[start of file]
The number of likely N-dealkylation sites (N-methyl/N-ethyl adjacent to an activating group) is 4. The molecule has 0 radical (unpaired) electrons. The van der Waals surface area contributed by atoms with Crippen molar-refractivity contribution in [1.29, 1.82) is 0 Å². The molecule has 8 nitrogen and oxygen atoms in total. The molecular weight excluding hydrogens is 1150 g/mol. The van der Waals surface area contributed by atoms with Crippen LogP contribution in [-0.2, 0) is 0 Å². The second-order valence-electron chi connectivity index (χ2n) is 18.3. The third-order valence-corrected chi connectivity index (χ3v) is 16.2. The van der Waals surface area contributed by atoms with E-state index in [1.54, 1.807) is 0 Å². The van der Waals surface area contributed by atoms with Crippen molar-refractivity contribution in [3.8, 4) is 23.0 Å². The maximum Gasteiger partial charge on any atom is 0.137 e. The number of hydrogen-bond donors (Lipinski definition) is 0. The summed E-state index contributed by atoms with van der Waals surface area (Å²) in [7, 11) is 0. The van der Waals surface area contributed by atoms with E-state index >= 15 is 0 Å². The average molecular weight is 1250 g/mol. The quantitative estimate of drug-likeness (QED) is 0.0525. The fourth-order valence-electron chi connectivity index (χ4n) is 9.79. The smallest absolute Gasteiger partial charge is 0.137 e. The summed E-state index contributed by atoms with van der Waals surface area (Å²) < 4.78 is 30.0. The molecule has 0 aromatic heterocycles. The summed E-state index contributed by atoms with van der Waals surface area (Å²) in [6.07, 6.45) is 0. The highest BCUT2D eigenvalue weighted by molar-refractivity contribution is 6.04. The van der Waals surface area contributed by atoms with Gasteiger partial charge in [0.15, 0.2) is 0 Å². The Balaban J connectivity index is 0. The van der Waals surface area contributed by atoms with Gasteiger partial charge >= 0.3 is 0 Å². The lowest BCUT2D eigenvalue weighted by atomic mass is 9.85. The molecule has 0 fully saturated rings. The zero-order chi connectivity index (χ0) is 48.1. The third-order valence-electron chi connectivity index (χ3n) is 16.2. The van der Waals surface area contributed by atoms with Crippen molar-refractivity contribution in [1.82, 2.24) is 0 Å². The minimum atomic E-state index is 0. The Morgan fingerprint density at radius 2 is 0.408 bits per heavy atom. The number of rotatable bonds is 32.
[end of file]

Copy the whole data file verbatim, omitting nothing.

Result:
The number of likely N-dealkylation sites (N-methyl/N-ethyl adjacent to an activating group) is 4. The molecule has 0 radical (unpaired) electrons. The van der Waals surface area contributed by atoms with Crippen molar-refractivity contribution in [1.29, 1.82) is 0 Å². The molecule has 8 nitrogen and oxygen atoms in total. The molecular weight excluding hydrogens is 1150 g/mol. The van der Waals surface area contributed by atoms with Crippen LogP contribution in [-0.2, 0) is 0 Å². The second-order valence-electron chi connectivity index (χ2n) is 18.3. The third-order valence-corrected chi connectivity index (χ3v) is 16.2. The van der Waals surface area contributed by atoms with E-state index in [1.54, 1.807) is 0 Å². The van der Waals surface area contributed by atoms with Crippen molar-refractivity contribution in [3.8, 4) is 23.0 Å². The maximum Gasteiger partial charge on any atom is 0.137 e. The number of hydrogen-bond donors (Lipinski definition) is 0. The summed E-state index contributed by atoms with van der Waals surface area (Å²) in [7, 11) is 0. The van der Waals surface area contributed by atoms with E-state index >= 15 is 0 Å². The average molecular weight is 1250 g/mol. The quantitative estimate of drug-likeness (QED) is 0.0525. The fourth-order valence-electron chi connectivity index (χ4n) is 9.79. The smallest absolute Gasteiger partial charge is 0.137 e. The summed E-state index contributed by atoms with van der Waals surface area (Å²) < 4.78 is 30.0. The molecule has 0 aromatic heterocycles. The summed E-state index contributed by atoms with van der Waals surface area (Å²) in [6.07, 6.45) is 0. The highest BCUT2D eigenvalue weighted by molar-refractivity contribution is 6.04. The van der Waals surface area contributed by atoms with Gasteiger partial charge in [0.15, 0.2) is 0 Å². The Balaban J connectivity index is 0. The van der Waals surface area contributed by atoms with Gasteiger partial charge >= 0.3 is 0 Å². The lowest BCUT2D eigenvalue weighted by atomic mass is 9.85. The molecule has 0 fully saturated rings. The zero-order chi connectivity index (χ0) is 48.1. The third-order valence-electron chi connectivity index (χ3n) is 16.2. The van der Waals surface area contributed by atoms with Crippen molar-refractivity contribution in [1.82, 2.24) is 0 Å². The minimum atomic E-state index is 0. The Morgan fingerprint density at radius 2 is 0.408 bits per heavy atom. The number of rotatable bonds is 32.